Above: After failing to make the Silly Putty mechanism work, I added some washers at the base. The steel washer keeps the others level. The nylon ring (the torus from an eye bolt) was the only thing I had that fit. The two flat nylon washers have Super Lube between them, but the contact with least resistance was above the torus.
Silly Putty mechanism
It took about two hours to get the Silly Putty mechanism to work. There is a nylon washer included that I used somewhere else, so I assumed I had to use a rubber ring under the Silly Putty tube. That produced too much friction. I eventually found some nylon things that worked.
The rubber bands pull up on the wooden dowel which pulls up on the washers beneath the Silly Putty tube. As the rubber bands unwind they produce less rotational force and also less tension pulling up. These varying forces can allow the rate of rotation to stay reasonably constant if the nylon surfaces are just so. This is an elegant mechanism when it is constructed properly.
Above: My static kite line is fairly taught, so I had to wrap the pendulum wire around it instead of the other way around. This works, but a stiffer wire is probably a better solution. I don't know what function is served by the short dowel piece and tubing clamp.
After playing with the Silly Putty thing for a while it started to work as expected. I wound up the two rubber bands until they were double twisted along their entire length. This provided enough potential energy for 23 full 360° rotations of the camera.
Above: The rubber bands provide more force early and then it takes longer to make a complete rotation later on. So because the camera was taking photos at a constant interval (6 seconds here), more photos were taken per rotation at the end of the trial.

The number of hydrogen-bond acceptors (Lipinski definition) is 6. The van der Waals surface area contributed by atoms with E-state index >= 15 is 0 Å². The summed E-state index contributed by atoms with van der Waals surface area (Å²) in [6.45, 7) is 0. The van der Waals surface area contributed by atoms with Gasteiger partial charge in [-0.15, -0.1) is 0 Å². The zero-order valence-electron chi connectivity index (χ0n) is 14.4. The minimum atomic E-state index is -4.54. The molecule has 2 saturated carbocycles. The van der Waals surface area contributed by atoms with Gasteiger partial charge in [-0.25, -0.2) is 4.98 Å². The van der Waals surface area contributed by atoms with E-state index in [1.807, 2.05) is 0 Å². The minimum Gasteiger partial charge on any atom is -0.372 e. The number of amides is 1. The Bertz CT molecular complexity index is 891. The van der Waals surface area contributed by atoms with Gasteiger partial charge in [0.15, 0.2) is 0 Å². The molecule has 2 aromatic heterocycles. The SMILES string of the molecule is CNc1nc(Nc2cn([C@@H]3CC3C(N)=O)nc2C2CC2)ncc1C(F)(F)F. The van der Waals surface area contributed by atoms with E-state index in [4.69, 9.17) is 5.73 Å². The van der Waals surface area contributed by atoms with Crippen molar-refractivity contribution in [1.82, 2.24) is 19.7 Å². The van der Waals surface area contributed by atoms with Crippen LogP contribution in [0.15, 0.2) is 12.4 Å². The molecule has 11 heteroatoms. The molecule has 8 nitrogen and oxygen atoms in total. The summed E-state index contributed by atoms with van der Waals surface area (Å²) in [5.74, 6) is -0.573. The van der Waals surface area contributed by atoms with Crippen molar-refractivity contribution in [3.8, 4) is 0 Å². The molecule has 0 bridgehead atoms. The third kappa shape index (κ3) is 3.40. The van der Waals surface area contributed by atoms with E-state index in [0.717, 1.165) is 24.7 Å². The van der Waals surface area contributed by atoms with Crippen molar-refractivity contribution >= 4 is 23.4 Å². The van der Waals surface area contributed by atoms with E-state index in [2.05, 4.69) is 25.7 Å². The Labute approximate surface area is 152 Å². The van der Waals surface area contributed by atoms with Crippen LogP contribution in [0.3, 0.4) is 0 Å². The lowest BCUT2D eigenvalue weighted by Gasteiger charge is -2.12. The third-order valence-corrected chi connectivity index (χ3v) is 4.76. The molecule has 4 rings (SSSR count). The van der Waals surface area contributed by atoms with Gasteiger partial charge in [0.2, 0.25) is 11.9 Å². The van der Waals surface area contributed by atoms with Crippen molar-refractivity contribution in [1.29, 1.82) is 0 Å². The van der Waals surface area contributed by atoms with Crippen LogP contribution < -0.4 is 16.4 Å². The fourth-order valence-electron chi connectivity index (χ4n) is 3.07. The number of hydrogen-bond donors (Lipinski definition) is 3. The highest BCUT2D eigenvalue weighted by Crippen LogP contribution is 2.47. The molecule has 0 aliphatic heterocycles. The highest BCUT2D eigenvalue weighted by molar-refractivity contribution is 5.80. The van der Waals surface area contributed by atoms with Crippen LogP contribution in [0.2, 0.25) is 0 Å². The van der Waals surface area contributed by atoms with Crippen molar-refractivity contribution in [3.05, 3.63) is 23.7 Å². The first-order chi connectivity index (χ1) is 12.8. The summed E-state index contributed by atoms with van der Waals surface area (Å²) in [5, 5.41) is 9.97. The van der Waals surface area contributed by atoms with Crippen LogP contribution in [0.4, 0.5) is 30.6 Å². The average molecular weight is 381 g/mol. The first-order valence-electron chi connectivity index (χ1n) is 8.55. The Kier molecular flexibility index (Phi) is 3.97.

There was a gradual slowing of the rig rotation over the 44 minute trial, but there was also considerable cycle to cycle variation in rotational rate. The time for a single 360° pan varied from just under one minute to 2.5 minutes. These results are with the rig hanging from a completely static kite line, and results during a flight might be rather different.
I took a few nadir photos to fill in the gap directly beneath the rig. This required temporarily reconfiguring the Reconfigurable Rig because just pointing the camera downwards points it at the lower hub. By the way, there has got to be a better name for this rig.
In this controlled trial the Silly Putty mechanism performed exceptionally well. The slow and steady panning is perfect for capturing the 360° view. I don't know how this will translate to a flight in which the rig is swinging in the wind.
The connections between all the dowels, hubs, and clamps were plenty secure for this trial and would be adequate for typical gentle kite flights. But there are a lot of connections, and if any one of 12 friction dowel connections fails, the rig can come apart. If all the connections are made well, the rig should survive typical kite flights. But after storage, transport in a pack, rushed field assembly, or last minute reconfiguration, it might be easy to overlook a loose joint. This rig requires careful inspection before each flight. Kite flights can impart lots of whipping force on a long dangling rig like this, for example when hurriedly pulling in the kite when conditions change. I would be a little worried about this rig surviving that type of event.